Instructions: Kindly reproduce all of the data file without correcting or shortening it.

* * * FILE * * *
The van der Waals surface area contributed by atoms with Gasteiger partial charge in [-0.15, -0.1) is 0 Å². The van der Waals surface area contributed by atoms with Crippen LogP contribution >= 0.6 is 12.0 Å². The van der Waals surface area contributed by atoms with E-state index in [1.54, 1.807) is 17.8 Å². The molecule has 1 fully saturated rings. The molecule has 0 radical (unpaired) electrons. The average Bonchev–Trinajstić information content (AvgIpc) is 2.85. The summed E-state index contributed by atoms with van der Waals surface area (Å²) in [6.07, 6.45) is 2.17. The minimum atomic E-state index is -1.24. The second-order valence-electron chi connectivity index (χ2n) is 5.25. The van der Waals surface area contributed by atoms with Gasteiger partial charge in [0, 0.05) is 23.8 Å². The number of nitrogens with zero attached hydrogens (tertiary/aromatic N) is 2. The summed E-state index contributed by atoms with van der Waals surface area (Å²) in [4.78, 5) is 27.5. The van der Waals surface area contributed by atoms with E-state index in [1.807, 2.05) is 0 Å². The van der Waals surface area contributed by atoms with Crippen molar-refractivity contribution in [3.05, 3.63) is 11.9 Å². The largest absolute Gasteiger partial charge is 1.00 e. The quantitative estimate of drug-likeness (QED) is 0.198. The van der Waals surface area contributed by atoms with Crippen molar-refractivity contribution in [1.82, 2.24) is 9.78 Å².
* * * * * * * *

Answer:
The van der Waals surface area contributed by atoms with Gasteiger partial charge in [-0.15, -0.1) is 0 Å². The van der Waals surface area contributed by atoms with Crippen LogP contribution >= 0.6 is 12.0 Å². The van der Waals surface area contributed by atoms with E-state index in [1.54, 1.807) is 17.8 Å². The molecule has 1 fully saturated rings. The molecule has 0 radical (unpaired) electrons. The average Bonchev–Trinajstić information content (AvgIpc) is 2.85. The summed E-state index contributed by atoms with van der Waals surface area (Å²) in [6.07, 6.45) is 2.17. The minimum atomic E-state index is -1.24. The second-order valence-electron chi connectivity index (χ2n) is 5.25. The van der Waals surface area contributed by atoms with Gasteiger partial charge in [0, 0.05) is 23.8 Å². The number of nitrogens with zero attached hydrogens (tertiary/aromatic N) is 2. The summed E-state index contributed by atoms with van der Waals surface area (Å²) in [4.78, 5) is 27.5. The van der Waals surface area contributed by atoms with E-state index in [1.807, 2.05) is 0 Å². The van der Waals surface area contributed by atoms with Crippen molar-refractivity contribution in [3.05, 3.63) is 11.9 Å². The largest absolute Gasteiger partial charge is 1.00 e. The quantitative estimate of drug-likeness (QED) is 0.198. The van der Waals surface area contributed by atoms with Crippen molar-refractivity contribution in [1.82, 2.24) is 9.78 Å².